In the meantime put the onion and black beans (rinsed first if they were canned) in a large bowl. When you can handle the corn remove the husk and silk (which all comes right off with this method!!) and cut the kernels off the cob. I find this is easiest to do with the fewest lost kernels if you lay the cob flat on a cutting board and cut down each side lengthwise. Add the corn and squashes to the bowl with the beans and onion and toss to combine.

To assemble spoon enough enchilada sauce on the bottom of a 9″ x 13″ pan to coat it. Put another ladle-full of sauce on a plate or pie plate that is bigger than your tortillas and spread to cover. Place a tortilla on the plate in the sauce to coat one side and then flip. If you’re using the sauce above it will be thicker than canned stuff, so I put another spoonful on the top of the tortilla and spread it around. Add a ½ cup of the filling to the middle and roll it up. Place in the 9″ x 13″ dish and repeat with the rest of the tortillas (mine didn’t quite fit so the last 2 went into a loaf pan). Spoon the remainder of the sauce over the enchiladas and evenly coat with a layer of cheese.

Cook in the oven for 20 minutes so that the cheese is nice and melty and the enchiladas are heated through. Serve with chopped cilantro, scallions, jalapeño, and sour cream.

Green Scrambled Eggs with Mustard Toast

Green Eggs with Mustard Toast - Vegetal MattersThis breakfast was born out of another Sunday morning toast session at BirchTree. It is the kind of place you want to linger, so I brought a cookbook to flip through. In Bowl + Spoon, Sara has a recipe for barely creamed greens with eggs and mustard breadcrumbs, as well as a popeye protein bowl that involved scrambled egg whites, zucchini, spinach, black beans, and avocado.

Both of these recipes were combined and then adapted to fit my whims and kitchen contents. We left BirchTree with a loaf of bread for toast, and in one of my farmer’s market raids the week before I bought zucchini, kale, and eggs. This takes less than 10 minutes of effort to pull together, but is as healthful, hearty, and seasonal as a breakfast can get. And so good it bears repeating…4 days in a row. The mustard here is just meant to be a slight background brightness, not an overwhelming flavor (like a tiny smear in the best grilled cheese).

Green Scrambled Eggs with Mustard Toast

Small breakfast for 2 or hearty for 1

  • 1 cup of zucchini that has been quartered lengthwise and thinly sliced
  • ½ cup of chopped kale or other hearty green
  • 2 teaspoons of oil or butter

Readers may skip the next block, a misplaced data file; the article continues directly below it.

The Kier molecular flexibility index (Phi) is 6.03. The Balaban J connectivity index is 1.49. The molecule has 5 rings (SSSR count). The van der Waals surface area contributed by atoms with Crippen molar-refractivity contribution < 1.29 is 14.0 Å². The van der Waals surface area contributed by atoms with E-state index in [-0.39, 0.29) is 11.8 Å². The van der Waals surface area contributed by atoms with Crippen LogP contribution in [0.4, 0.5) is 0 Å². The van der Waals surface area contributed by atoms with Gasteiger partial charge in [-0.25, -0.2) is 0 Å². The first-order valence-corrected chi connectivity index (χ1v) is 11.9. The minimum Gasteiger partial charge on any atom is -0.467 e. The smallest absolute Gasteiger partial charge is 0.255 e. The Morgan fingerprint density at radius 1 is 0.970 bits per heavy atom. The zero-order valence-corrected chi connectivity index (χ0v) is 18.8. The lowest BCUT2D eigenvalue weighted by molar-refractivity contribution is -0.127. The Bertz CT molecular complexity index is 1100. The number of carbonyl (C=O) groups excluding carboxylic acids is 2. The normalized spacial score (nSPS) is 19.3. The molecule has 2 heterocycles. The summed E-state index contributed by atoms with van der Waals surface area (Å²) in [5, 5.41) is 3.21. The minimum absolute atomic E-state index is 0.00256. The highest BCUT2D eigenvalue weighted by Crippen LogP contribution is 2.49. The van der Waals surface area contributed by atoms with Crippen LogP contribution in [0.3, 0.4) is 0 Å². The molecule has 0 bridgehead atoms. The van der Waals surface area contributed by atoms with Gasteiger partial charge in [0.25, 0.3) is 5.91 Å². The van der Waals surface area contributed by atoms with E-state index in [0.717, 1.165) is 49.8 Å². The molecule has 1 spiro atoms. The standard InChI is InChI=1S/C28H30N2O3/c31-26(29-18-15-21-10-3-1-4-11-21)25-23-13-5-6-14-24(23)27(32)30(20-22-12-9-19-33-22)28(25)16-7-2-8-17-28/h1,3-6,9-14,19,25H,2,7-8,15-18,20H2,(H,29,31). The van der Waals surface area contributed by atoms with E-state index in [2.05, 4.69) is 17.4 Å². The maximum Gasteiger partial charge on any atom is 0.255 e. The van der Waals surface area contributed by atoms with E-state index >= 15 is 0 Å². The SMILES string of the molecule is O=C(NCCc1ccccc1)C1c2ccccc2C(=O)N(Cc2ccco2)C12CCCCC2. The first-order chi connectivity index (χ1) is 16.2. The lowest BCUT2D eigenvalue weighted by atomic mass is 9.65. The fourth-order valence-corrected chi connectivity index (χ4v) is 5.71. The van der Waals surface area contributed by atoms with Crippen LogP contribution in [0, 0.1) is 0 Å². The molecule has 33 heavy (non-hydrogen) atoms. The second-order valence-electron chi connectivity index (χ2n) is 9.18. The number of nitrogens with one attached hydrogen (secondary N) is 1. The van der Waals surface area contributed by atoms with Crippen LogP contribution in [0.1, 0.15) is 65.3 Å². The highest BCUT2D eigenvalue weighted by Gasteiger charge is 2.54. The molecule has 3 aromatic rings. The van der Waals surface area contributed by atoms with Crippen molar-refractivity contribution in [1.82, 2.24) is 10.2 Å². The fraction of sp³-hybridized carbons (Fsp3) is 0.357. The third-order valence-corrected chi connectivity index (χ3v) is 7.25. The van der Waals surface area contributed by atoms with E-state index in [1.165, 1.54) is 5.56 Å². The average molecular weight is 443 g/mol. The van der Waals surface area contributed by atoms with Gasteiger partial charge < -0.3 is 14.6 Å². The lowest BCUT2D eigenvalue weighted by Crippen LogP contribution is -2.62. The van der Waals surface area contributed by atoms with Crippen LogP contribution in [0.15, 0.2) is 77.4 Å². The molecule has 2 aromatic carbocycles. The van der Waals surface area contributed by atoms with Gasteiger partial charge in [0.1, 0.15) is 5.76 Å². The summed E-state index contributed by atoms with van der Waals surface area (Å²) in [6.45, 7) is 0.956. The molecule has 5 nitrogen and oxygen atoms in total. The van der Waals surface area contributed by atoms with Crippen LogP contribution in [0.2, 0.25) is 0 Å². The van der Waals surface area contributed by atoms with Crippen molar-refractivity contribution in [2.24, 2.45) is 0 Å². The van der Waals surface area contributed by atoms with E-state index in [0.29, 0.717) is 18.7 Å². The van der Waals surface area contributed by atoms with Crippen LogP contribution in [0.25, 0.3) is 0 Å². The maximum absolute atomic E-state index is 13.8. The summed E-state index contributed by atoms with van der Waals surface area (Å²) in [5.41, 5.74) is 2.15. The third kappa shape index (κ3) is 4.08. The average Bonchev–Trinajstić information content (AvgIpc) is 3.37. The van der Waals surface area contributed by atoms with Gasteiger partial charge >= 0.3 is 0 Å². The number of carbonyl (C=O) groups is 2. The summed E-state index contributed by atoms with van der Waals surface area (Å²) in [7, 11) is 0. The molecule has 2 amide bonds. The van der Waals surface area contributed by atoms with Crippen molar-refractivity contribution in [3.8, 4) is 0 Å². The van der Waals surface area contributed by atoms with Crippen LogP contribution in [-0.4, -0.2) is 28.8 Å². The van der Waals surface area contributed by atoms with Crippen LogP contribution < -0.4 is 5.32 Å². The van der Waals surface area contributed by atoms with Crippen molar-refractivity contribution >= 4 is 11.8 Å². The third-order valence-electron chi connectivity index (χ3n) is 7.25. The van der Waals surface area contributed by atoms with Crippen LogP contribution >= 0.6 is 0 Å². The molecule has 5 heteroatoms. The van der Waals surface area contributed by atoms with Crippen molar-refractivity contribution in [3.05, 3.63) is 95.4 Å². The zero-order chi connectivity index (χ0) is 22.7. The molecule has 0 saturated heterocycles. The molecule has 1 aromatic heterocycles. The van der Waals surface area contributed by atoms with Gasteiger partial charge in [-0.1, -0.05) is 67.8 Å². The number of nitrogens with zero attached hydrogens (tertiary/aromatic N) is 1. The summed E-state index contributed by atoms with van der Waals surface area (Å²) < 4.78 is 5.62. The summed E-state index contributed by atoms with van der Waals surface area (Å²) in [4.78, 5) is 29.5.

• 2 eggs
  • 1 tablespoon of milk (or a splash if you are more like me in the morning)
  • Salt and pepper
  • 2 tablespoons shredded cheddar, or another cheese, or no cheese
  • 1 teaspoon Dijon mustard (whole grain is extra fun)
  • 2 pieces bread

Put the bread in the toaster to your liking. Heat a small sauté pan over medium high heat. Add the sliced zucchini, and cook without disturbing for 3 minutes. Stir, and cook another 2 minutes. It should take on slight color, but not really brown.

While the zucchini is cooking crack both eggs in a bowl, add milk, season with salt and pepper and whisk to combine.

Add the kale to the zucchini and stir. After a minute it should be just wilted and shiny. Lower the heat to medium low. Add the beaten eggs to the pan and stir. Stir every minute for 2-3 more, until the eggs are scrambled to your liking (I go until they are just cooked through but still very soft. Turn off the heat, add the cheese, and stir to combine.

Spread the mustard on the toast (you can do butter first if it’s a special morning), and serve with the egg scramble.

Last week I cooked…

Last week I cooked - Vegetal MattersTakeout-style sesame noodles with cucumber. I saw this posted on Tuesday, didn’t have a firm plan for dinner that night, and had all the ingredients for this in the pantry, plus cucumbers in the garden and it was the greatest. I’ve had trouble cooking rice noodles, but I watched these like a hawk and then drizzled them with sesame oil as instructed, and they didn’t turn out gummy or all stick together (hallelujah!). I always love a nutty, creamy, slightly sour sauce like this (which tastes strong on its own but mellows nicely with the noodles). After running around all day I knew I would need a more substantial meal, so I roasted some tofu a la Thug Kitchen (page 77 of the cookbook….that’s how often I use this method). Because of the tofu addition I served the noodles still warm and they were everything I hoped for.